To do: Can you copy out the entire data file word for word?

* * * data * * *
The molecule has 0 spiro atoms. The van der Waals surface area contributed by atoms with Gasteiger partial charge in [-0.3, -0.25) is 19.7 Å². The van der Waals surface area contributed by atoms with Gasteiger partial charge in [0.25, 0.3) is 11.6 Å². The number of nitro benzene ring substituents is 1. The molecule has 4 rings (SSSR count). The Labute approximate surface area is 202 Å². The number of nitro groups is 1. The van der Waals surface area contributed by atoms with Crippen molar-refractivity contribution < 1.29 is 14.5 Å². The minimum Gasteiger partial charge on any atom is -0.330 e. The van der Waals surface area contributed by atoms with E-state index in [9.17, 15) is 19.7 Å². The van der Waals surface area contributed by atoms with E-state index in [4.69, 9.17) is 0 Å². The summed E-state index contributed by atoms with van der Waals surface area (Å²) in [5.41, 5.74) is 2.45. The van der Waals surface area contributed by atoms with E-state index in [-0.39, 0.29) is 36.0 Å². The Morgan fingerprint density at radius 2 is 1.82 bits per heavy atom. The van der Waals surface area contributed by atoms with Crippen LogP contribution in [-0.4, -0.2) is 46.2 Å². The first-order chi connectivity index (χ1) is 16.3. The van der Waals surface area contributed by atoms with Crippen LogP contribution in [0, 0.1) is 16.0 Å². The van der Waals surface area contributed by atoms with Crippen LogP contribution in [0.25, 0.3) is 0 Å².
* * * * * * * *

The molecule has 0 spiro atoms. The van der Waals surface area contributed by atoms with Gasteiger partial charge in [-0.3, -0.25) is 19.7 Å². The van der Waals surface area contributed by atoms with Gasteiger partial charge in [0.25, 0.3) is 11.6 Å². The number of nitro benzene ring substituents is 1. The molecule has 4 rings (SSSR count). The Labute approximate surface area is 202 Å². The number of nitro groups is 1. The van der Waals surface area contributed by atoms with Crippen molar-refractivity contribution < 1.29 is 14.5 Å². The minimum Gasteiger partial charge on any atom is -0.330 e. The van der Waals surface area contributed by atoms with E-state index in [9.17, 15) is 19.7 Å². The van der Waals surface area contributed by atoms with E-state index in [4.69, 9.17) is 0 Å². The summed E-state index contributed by atoms with van der Waals surface area (Å²) in [5.41, 5.74) is 2.45. The van der Waals surface area contributed by atoms with E-state index in [-0.39, 0.29) is 36.0 Å². The Morgan fingerprint density at radius 2 is 1.82 bits per heavy atom. The van der Waals surface area contributed by atoms with Crippen LogP contribution in [-0.4, -0.2) is 46.2 Å². The first-order chi connectivity index (χ1) is 16.3. The van der Waals surface area contributed by atoms with Crippen LogP contribution in [0, 0.1) is 16.0 Å². The van der Waals surface area contributed by atoms with Crippen LogP contribution in [0.25, 0.3) is 0 Å².